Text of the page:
…and yet, branding never comes up in most conversations about innovation. It’s not even mentioned on a rather comprehensive Wikipedia page discussing the topic. But in a world increasingly being transformed by digital capabilities, a company's brand is a critical element of innovation – and it may be the most valuable and differentiating one.
In case you enjoyed the summer at the beach and missed it, Unilever created a new billion-dollar brand in July that should get your attention now that you’re back at work. The New York Times covered the acquisition and pointed out the connection in their story $1 Billion for Dollar Shave Club: Why Every Company Should Worry. Here's a quick recap as it relates to innovation:
- Razors and blades aren’t really innovative
- Buying things on the internet isn’t really innovative
- Combining the two isn’t really innovative either (Dollar Shave Club has other internet based competitors, including Harry’s, and even category leader Gillette had an internet subscription service)
So what “innovation” did Dollar Shave Club create to warrant Unilever paying $1 billion to acquire them? They built a strong and compelling brand, and turned customers into active brand ambassadors – at one point, they had over 50,000 people per month referring a friend.
B2B companies take note: this isn’t just a B2C phenomenon. Almost half (49%) of B2B marketers list their peers and colleagues as a top source of information after web searches in Demand Gen Report’s 2016 B2B Buyer’s Survey Report, rising significantly from 20% in 2015. Laura Ramos, VP and Principal Analyst at Forrester notes 74% of buyers go online for business purchasing, and more than half (53%) would rather research online than speak with a salesperson. As these statistics and the Dollar Shave Club example demonstrate, building brand ambassadors for your new innovations can be a critical element of success.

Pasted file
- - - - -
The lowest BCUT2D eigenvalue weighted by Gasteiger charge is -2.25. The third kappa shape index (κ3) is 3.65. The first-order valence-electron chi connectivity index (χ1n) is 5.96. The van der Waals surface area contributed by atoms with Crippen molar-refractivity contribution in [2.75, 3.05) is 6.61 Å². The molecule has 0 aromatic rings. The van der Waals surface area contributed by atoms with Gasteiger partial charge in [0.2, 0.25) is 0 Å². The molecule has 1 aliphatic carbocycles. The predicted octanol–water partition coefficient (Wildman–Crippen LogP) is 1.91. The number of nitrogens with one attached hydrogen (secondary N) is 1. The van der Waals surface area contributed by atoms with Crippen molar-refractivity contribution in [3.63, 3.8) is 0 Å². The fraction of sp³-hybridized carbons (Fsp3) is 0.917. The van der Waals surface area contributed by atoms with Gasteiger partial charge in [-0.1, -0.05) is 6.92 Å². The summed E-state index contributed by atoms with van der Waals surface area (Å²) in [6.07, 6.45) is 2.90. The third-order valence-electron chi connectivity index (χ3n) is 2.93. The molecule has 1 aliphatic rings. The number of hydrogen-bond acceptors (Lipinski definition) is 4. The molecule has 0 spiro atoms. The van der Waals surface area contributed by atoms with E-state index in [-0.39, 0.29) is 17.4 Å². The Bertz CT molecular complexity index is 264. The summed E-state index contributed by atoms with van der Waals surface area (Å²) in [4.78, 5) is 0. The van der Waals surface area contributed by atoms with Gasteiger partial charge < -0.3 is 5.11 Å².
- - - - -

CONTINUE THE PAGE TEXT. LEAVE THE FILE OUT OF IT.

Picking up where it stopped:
Innovation will continue to incorporate advances in products and offerings as well as business models and business configurations. But if you aren’t integrating brand into the discussion you’re missing a valuable tool in your approach. If you’re responsible for innovation, talk to us about how brand can help.
About the author: As an executive at two leading global companies and founder of two high growth bio-material companies, Andy Shafer developed a unique understanding of the dynamics required for success at both start-up and Fortune 50 multi-national companies. Initially a Slack and Company client, he now brings his expertise and experience developing business strategies, commercializing innovation, and building brands to our team and clients as a Senior Advisor.